Department of Pediatric Cardiovascular Surgery, The Heart Institute of Hapan, Tokyo Women's Medical College
Max(<I>d</I>P/<I>d</I>t), Maximum acceleration of blood, Velocity of blood, Velocity of pulse wave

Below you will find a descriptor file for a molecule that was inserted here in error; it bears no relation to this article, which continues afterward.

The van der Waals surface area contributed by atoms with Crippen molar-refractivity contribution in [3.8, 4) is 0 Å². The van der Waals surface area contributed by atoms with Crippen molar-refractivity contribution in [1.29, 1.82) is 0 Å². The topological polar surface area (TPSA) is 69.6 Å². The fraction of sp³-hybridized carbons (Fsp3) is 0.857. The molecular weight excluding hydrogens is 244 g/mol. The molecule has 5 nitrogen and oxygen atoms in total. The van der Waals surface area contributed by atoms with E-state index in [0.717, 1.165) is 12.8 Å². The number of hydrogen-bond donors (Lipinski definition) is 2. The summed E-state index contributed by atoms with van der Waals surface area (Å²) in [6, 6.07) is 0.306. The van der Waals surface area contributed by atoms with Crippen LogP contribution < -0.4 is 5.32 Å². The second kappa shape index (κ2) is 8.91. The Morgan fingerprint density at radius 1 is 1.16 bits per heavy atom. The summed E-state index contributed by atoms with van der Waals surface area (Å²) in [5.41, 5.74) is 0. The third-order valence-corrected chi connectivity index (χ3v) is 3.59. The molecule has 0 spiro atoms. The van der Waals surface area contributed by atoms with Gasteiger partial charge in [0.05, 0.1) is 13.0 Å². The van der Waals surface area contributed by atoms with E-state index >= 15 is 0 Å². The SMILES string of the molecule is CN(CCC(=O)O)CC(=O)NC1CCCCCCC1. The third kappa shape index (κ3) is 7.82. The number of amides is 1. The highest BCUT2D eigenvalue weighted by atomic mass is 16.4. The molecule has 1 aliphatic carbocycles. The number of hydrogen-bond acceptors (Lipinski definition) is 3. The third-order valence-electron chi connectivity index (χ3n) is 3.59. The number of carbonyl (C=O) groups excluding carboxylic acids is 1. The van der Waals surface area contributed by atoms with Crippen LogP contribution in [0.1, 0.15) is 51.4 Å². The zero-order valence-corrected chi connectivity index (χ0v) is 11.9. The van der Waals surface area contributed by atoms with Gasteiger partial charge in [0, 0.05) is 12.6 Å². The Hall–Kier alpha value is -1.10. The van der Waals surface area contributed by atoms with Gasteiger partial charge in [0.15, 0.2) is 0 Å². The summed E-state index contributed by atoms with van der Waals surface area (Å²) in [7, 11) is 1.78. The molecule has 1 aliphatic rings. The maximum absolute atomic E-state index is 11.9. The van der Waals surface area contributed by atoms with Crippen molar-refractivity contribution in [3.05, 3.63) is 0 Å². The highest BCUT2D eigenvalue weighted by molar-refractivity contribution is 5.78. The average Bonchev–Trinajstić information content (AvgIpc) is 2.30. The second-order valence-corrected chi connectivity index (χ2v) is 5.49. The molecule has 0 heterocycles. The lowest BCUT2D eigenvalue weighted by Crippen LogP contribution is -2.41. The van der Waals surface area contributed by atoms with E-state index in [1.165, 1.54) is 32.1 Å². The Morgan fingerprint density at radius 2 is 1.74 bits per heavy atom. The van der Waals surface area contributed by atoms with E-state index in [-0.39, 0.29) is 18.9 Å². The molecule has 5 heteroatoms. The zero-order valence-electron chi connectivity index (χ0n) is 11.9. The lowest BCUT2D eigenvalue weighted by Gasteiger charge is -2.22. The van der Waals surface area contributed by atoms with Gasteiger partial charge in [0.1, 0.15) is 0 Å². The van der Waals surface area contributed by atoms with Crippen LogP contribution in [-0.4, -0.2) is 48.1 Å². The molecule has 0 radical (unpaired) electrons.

In early systole before the effect of reflected waves from the periphery becomes significant, the following equation holds: PA−PO=ρcu (1), where PA is the instantaneous pressure in the ascending aorta, PO the end-diastolic pressure, ρ the density of the blood, c the velocity of pulse wave in the aorta, and u the velocity of blood. Differentiation of Eq. (1) with respect to time t yields dPA/dt=ρc(du/dt) (2). If there is no aortic stenosis and if the pressure gradient due to the inertia of the blood during acceleration is neglected, the left ventricular pressure (P) is nearly equal to PA during the ejection period. Since both dP/dt and dPA/dt take their maximum values at times close to the time of aortic valve opening, the following equation holds: Max(dP/dt)≈Max(dPA/dt) (3), where Max means the maximum value of a derivative. Eq. (2) reduces to Max(dPA/dt)=ρcMax(du/dt) (4). Substitution of Eq. (4) into Eq. (3) yields Max(dP/dt)≈ρcMax(du/dt) (5). We performed experiments in seven dogs, and found that there was a good linear correlation (Y=1.01X-2, r=0.97) between Max(dP/dt) and ρc Max(du/dt). Therefore, Eq. (5) is a universal equation which holds irrespective of the animal and intervention employed to change hemodynamic state. The absolute value of Max(dP/dt) of the left ventricle can be obtained non-invasively by measuring the velocity of pulse wave and the maximum acceleration of blood in the ascending aorta.